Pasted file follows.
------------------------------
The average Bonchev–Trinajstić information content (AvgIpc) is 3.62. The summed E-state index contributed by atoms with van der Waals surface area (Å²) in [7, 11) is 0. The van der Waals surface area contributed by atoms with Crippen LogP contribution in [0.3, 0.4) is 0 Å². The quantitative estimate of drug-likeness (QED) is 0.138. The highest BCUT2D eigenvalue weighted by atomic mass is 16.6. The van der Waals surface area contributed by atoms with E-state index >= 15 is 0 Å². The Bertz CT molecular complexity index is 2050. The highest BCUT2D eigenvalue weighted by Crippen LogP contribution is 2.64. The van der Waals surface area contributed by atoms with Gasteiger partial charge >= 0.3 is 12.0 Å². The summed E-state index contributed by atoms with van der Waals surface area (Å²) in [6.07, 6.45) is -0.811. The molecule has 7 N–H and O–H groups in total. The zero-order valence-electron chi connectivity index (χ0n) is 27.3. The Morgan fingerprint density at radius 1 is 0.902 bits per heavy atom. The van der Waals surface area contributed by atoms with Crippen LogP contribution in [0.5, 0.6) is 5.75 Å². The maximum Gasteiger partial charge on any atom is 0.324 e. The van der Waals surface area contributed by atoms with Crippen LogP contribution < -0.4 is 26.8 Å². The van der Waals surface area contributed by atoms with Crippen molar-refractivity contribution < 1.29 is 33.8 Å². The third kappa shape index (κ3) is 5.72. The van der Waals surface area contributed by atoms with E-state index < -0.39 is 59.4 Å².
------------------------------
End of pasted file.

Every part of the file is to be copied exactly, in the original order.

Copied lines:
The average Bonchev–Trinajstić information content (AvgIpc) is 3.62. The summed E-state index contributed by atoms with van der Waals surface area (Å²) in [7, 11) is 0. The van der Waals surface area contributed by atoms with Crippen LogP contribution in [0.3, 0.4) is 0 Å². The quantitative estimate of drug-likeness (QED) is 0.138. The highest BCUT2D eigenvalue weighted by atomic mass is 16.6. The van der Waals surface area contributed by atoms with E-state index >= 15 is 0 Å². The Bertz CT molecular complexity index is 2050. The highest BCUT2D eigenvalue weighted by Crippen LogP contribution is 2.64. The van der Waals surface area contributed by atoms with Gasteiger partial charge >= 0.3 is 12.0 Å². The summed E-state index contributed by atoms with van der Waals surface area (Å²) in [6.07, 6.45) is -0.811. The molecule has 7 N–H and O–H groups in total. The zero-order valence-electron chi connectivity index (χ0n) is 27.3. The Morgan fingerprint density at radius 1 is 0.902 bits per heavy atom. The van der Waals surface area contributed by atoms with Crippen LogP contribution in [0.5, 0.6) is 5.75 Å². The maximum Gasteiger partial charge on any atom is 0.324 e. The van der Waals surface area contributed by atoms with Crippen LogP contribution < -0.4 is 26.8 Å². The van der Waals surface area contributed by atoms with Crippen molar-refractivity contribution < 1.29 is 33.8 Å². The third kappa shape index (κ3) is 5.72. The van der Waals surface area contributed by atoms with E-state index < -0.39 is 59.4 Å².